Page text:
It was our last morning in Hanoi and Sue and I wanted to revisit the early morning public t’ai chi sessions around Hoan Kiem Lake that we had witnessed in the rain five days previously. We left our small hotel in a quiet side street in the Old Quarter just after dawn and made our way through deserted streets to the lake. We commented on how easy it was to walk the streets when there were very few mopeds about – either on the streets or parked on the pavements.
Month: March 2016
Everyone who has been to South East Asia talks about the traffic in the cities and old hands caution that this is something that travellers have to get to grips with. Guide books are clear about the optimum approach for pedestrians – to walk slowly across the road at a constant pace thus allowing vehicles to weave round you – to suddenly stop or run in response to fear of collisions is to be avoided as these are likely to cause the very problems you are seeking to prevent. This sounds bad enough to a westerner who is used to more regulated traffic system (as you are putting your safety entirely in the hands of others) but the reality is much more complex and challenging!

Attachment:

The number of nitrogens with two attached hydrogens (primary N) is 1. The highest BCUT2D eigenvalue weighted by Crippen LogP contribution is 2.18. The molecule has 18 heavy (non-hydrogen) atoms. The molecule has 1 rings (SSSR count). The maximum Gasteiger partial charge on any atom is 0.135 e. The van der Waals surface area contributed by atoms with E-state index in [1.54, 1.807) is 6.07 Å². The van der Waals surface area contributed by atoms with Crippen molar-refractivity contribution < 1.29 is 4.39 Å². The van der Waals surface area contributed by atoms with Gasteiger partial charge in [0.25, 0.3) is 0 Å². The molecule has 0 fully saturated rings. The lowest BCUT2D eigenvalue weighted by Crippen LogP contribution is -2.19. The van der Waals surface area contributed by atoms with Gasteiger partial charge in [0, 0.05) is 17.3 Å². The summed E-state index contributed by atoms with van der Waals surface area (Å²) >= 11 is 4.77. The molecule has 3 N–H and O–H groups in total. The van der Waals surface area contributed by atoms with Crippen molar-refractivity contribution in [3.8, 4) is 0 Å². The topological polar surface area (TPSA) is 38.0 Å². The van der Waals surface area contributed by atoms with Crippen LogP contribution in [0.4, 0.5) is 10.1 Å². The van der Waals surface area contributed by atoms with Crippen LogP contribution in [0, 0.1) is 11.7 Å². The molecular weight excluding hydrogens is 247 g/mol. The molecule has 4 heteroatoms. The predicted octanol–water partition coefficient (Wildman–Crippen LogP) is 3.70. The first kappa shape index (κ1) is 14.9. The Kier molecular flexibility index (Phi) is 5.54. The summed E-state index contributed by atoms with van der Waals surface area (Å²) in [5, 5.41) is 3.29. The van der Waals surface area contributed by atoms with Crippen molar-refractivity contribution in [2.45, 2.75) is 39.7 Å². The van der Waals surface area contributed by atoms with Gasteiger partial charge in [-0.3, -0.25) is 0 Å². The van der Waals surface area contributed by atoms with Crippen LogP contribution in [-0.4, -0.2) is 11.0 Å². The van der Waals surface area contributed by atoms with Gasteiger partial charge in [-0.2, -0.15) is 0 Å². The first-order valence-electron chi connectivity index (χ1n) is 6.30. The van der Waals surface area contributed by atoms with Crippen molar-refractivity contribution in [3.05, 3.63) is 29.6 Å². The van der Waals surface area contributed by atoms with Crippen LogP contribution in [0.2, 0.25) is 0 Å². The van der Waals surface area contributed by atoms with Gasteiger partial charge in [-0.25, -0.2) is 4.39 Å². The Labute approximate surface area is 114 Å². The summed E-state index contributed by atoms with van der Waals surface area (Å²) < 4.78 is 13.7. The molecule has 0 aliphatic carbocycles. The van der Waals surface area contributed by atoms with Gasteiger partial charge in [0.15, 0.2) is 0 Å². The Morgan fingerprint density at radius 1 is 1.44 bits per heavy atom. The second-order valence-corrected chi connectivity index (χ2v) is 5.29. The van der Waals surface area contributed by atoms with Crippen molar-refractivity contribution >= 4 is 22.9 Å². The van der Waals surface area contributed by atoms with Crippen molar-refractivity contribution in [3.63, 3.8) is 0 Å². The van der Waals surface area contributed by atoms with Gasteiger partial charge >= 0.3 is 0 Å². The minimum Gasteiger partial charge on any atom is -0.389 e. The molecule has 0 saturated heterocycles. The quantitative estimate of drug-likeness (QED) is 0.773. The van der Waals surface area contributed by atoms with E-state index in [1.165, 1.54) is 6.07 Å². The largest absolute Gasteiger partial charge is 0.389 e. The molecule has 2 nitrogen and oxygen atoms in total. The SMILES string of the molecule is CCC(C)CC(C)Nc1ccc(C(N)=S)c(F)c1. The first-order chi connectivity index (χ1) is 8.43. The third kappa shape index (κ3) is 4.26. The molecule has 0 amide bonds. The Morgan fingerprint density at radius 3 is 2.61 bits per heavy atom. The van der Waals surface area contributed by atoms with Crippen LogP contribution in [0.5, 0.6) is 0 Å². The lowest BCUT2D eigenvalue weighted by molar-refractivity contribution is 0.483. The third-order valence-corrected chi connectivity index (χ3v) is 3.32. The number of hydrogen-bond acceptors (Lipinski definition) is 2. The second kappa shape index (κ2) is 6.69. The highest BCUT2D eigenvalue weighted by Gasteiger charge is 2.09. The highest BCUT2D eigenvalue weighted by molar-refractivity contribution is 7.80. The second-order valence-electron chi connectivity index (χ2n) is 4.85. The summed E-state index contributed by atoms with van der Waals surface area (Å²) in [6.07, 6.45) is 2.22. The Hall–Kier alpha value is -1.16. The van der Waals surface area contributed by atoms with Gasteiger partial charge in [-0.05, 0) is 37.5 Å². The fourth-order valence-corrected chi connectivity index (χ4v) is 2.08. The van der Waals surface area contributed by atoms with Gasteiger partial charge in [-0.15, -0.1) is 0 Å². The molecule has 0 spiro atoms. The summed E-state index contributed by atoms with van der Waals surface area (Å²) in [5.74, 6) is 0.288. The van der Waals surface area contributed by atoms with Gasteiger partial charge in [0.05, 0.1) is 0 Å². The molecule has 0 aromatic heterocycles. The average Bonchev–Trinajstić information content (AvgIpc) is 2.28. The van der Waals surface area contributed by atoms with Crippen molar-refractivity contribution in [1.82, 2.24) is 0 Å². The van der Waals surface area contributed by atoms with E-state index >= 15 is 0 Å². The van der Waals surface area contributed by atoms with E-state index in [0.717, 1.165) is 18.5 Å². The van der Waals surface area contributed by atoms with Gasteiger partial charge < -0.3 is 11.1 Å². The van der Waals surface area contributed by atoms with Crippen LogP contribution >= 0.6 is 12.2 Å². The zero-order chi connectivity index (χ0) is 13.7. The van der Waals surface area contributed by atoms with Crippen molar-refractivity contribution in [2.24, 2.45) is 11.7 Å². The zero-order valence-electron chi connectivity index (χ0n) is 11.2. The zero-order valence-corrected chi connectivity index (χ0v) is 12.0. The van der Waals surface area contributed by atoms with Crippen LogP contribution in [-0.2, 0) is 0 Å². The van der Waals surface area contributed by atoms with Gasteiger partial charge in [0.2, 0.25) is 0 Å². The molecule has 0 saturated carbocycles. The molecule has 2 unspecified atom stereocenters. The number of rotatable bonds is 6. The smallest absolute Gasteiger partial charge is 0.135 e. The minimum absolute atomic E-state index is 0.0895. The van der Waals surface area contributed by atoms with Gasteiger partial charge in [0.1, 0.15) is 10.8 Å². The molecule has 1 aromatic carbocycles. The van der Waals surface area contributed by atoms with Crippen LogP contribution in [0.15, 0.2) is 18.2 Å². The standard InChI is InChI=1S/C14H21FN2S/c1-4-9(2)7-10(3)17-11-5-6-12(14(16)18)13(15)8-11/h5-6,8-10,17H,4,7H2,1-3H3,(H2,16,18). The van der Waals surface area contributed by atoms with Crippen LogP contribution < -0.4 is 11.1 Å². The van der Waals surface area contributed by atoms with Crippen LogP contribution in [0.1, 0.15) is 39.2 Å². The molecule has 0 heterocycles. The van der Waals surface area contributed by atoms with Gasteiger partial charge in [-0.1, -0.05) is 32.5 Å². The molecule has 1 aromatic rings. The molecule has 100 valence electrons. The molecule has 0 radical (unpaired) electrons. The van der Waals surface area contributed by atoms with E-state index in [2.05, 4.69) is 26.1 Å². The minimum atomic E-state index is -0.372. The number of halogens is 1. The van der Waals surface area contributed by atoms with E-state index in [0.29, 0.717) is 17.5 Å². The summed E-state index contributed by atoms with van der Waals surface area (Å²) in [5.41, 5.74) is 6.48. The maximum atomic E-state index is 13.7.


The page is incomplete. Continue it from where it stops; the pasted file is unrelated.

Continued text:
Where do you start?
Well virtually anywhere on the network – Da Nang? Hanoi? – the trains are the same, long lines of carriages pulled slowly along by huge work-a-day diesel units, no streamlined euro trains these! Passengers gradually assemble in large echoey station waiting rooms and are entertained by Vietnamese soaps at high volume until the gates are opened and everyone streams out across the tracks to hunt down their carriage, conscious of large machines moving in the dark as engines are changed with much clanging and not a little shouting.